The Sultanate of Oman is a fascinating country rich in historical, cultural and natural treasures.
It offers beautiful architecture, rich history and culture and intrepid 4×4 adventures through dunes, over mountain passes and down spectacular coastal beaches.
Nestled between the ocean and very high mountains, the capital city Muscat is very attractive and spotlessly clean. It is purely a government town but very well designed and apart from the modern presidential palace built early last century by the Sultan’s father, all other buildings are of a traditional Arab style and have been kept very small due to lack of space.
Most of the population of the capital in fact lives a few kilometres from Muscat in Mutrah. It is here that we also find the commercial harbour, markets and souks. Oman has always had a maritime tradition and old wooden dhows can be seen in the harbour here.
Muscat’s Sultan Qaboos Grand Mosque is a sight not to be missed. This superb building was designed and built by Moroccan architects and builders, with chandeliers from Italy, stained-glass windows from France and a 13 tonne, one piece, hand woven and knotted carpet made in Iran.
Salalah is a city within coconut plantations. Travelling from one part of the city to another, roads pass huge plantations of palm, banana, and pomegranate trees. This very pleasant seaside city is an excellent base for exploring the east coast of Salalah and the mountains of Dhofar, with its cattle farms and baobabs. Westward along the coast from Salalah towards Yemen, mountains fall directly into the sea leaving no space for plantations or even natural vegetation. The sea here can be reached by spectacular roads and tracks that lead to wild coves and beaches of unexpected beauty where swimming is possible. Evenings in Salalah are when its streets come to life and the Frankincense Souk bustles with Omanis shopping for their household perfumes.
Sur is a very pretty town, all white with most buildings and houses of a very traditional Arab design. Fishing is a major activity in Sur and amazing scenes of tuna fishing in the bay and fish auctions on shore are to be enjoyed most days.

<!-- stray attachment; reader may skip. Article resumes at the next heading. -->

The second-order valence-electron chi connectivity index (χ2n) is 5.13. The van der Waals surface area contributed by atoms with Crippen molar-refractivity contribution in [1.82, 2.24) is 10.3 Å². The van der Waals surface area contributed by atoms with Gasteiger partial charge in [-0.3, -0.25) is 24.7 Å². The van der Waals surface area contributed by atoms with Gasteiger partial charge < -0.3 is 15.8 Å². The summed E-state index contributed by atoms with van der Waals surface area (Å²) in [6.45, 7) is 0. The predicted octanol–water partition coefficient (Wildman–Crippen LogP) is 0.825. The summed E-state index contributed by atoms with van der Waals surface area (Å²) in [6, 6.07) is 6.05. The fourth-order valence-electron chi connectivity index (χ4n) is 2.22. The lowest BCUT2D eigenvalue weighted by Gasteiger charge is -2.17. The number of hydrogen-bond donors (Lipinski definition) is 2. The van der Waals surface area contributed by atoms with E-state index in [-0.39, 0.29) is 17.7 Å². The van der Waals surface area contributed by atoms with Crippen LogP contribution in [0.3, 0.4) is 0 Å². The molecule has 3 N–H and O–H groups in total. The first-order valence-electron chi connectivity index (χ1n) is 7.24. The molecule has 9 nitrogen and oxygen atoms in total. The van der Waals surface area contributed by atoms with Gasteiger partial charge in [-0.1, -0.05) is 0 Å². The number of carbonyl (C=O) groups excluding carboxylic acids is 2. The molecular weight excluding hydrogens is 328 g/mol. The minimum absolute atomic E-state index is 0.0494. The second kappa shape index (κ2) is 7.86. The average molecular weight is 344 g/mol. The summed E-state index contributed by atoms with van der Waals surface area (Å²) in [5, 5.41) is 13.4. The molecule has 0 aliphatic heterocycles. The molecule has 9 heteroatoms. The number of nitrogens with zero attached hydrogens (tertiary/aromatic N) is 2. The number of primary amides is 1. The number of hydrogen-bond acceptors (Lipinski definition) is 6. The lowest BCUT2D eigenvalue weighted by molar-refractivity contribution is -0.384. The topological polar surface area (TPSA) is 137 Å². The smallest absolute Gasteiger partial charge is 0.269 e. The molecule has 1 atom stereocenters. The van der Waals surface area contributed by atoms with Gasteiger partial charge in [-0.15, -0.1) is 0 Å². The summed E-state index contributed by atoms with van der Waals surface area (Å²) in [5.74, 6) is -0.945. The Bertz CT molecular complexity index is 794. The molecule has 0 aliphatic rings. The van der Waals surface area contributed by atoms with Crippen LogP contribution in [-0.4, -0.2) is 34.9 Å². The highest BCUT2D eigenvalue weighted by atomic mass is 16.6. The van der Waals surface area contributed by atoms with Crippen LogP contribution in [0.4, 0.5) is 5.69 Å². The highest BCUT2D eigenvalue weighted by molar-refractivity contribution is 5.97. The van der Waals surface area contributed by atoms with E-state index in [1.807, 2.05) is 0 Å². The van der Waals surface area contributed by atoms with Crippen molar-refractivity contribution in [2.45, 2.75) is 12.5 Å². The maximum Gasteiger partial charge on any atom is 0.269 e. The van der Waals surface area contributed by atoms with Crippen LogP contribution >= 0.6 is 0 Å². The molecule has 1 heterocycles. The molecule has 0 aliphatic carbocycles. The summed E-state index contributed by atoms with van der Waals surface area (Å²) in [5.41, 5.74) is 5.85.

Only fifty kilometres away from Sur we find a large stretch of coast now protected as a sea turtle marine reserve. Here in the evening it is possible to follow specialised guides across the beach to observe turtles laying eggs. These female turtles have returned to this beach, the beach where they themselves were born, to lay their eggs after having spent their first 20 years of life in oceans as far away as Australia. Under carefully controlled conditions we marvel as the massive turtles labour in the sand to dig both decoy holes and true nests before filling them in and returning once again to the Gulf of Oman.
The Empty Quarter
The Empty Quarter as it is known by the Arabs, is the largest sand mass in the world. It covers most of Saudi Arabia, part of Yemen as well as a fair part of South Oman. The Bedouin keep large herds of very dark-coated camels here and the herds stand in stunning contrast to the Quarter’s towering yellow sand dunes. Expert Bedouin guides escort us through this very remote area characterised by high dunes, deep sand and challenging driving conditions. Wild camping atop these dunes makes the effort well worth it.
The Wahiba Sands is a small desert occupied by many Bedouin whose life is centred on camel and goat breeding. It is a very gentle and charming desert, and it is relatively easy to navigate its corridors of low dunes running from North to South.